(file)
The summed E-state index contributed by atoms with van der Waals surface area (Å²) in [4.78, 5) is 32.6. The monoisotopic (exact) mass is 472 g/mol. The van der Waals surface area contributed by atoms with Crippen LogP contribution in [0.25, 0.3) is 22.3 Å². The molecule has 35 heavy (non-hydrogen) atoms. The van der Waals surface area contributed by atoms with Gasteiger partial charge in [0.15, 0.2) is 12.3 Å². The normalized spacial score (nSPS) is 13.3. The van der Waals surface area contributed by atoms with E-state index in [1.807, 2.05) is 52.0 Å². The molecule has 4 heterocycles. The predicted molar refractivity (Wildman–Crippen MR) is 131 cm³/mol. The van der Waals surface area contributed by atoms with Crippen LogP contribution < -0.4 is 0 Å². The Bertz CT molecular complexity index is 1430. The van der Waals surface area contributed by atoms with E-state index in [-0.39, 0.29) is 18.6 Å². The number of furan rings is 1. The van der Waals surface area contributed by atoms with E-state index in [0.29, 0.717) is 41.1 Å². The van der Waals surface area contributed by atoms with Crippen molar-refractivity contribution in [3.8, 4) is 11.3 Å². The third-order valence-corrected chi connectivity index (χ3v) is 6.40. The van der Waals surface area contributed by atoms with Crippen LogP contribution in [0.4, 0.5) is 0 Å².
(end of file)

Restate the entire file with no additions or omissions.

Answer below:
The summed E-state index contributed by atoms with van der Waals surface area (Å²) in [4.78, 5) is 32.6. The monoisotopic (exact) mass is 472 g/mol. The van der Waals surface area contributed by atoms with Crippen LogP contribution in [0.25, 0.3) is 22.3 Å². The molecule has 35 heavy (non-hydrogen) atoms. The van der Waals surface area contributed by atoms with Gasteiger partial charge in [0.15, 0.2) is 12.3 Å². The normalized spacial score (nSPS) is 13.3. The van der Waals surface area contributed by atoms with E-state index in [1.807, 2.05) is 52.0 Å². The molecule has 4 heterocycles. The predicted molar refractivity (Wildman–Crippen MR) is 131 cm³/mol. The van der Waals surface area contributed by atoms with Crippen LogP contribution < -0.4 is 0 Å². The Bertz CT molecular complexity index is 1430. The van der Waals surface area contributed by atoms with E-state index in [-0.39, 0.29) is 18.6 Å². The number of furan rings is 1. The van der Waals surface area contributed by atoms with E-state index in [0.29, 0.717) is 41.1 Å². The van der Waals surface area contributed by atoms with Crippen molar-refractivity contribution in [3.8, 4) is 11.3 Å². The third-order valence-corrected chi connectivity index (χ3v) is 6.40. The van der Waals surface area contributed by atoms with Crippen LogP contribution in [0.4, 0.5) is 0 Å².